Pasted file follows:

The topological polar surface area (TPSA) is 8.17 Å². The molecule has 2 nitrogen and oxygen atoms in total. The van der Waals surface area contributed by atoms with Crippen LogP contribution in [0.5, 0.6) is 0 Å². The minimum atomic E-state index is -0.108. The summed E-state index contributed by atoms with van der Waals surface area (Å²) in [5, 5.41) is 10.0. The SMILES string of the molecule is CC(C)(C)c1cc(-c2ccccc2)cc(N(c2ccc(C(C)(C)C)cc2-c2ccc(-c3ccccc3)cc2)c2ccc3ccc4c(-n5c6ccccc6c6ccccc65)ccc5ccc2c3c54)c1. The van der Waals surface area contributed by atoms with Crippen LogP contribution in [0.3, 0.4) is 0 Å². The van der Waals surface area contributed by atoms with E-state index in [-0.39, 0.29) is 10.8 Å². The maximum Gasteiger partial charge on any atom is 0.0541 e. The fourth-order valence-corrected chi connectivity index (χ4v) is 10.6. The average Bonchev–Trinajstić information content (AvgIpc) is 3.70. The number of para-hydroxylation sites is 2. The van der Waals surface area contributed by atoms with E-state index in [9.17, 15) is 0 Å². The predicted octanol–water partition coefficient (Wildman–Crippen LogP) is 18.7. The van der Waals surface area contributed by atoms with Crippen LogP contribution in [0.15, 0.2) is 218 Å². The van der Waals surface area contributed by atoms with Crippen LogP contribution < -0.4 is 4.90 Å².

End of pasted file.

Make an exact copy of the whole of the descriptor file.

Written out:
The topological polar surface area (TPSA) is 8.17 Å². The molecule has 2 nitrogen and oxygen atoms in total. The van der Waals surface area contributed by atoms with Crippen LogP contribution in [0.5, 0.6) is 0 Å². The minimum atomic E-state index is -0.108. The summed E-state index contributed by atoms with van der Waals surface area (Å²) in [5, 5.41) is 10.0. The SMILES string of the molecule is CC(C)(C)c1cc(-c2ccccc2)cc(N(c2ccc(C(C)(C)C)cc2-c2ccc(-c3ccccc3)cc2)c2ccc3ccc4c(-n5c6ccccc6c6ccccc65)ccc5ccc2c3c54)c1. The van der Waals surface area contributed by atoms with Crippen LogP contribution in [0.3, 0.4) is 0 Å². The van der Waals surface area contributed by atoms with E-state index in [-0.39, 0.29) is 10.8 Å². The maximum Gasteiger partial charge on any atom is 0.0541 e. The fourth-order valence-corrected chi connectivity index (χ4v) is 10.6. The average Bonchev–Trinajstić information content (AvgIpc) is 3.70. The number of para-hydroxylation sites is 2. The van der Waals surface area contributed by atoms with E-state index in [9.17, 15) is 0 Å². The predicted octanol–water partition coefficient (Wildman–Crippen LogP) is 18.7. The van der Waals surface area contributed by atoms with Crippen LogP contribution in [0.15, 0.2) is 218 Å². The van der Waals surface area contributed by atoms with Crippen LogP contribution < -0.4 is 4.90 Å².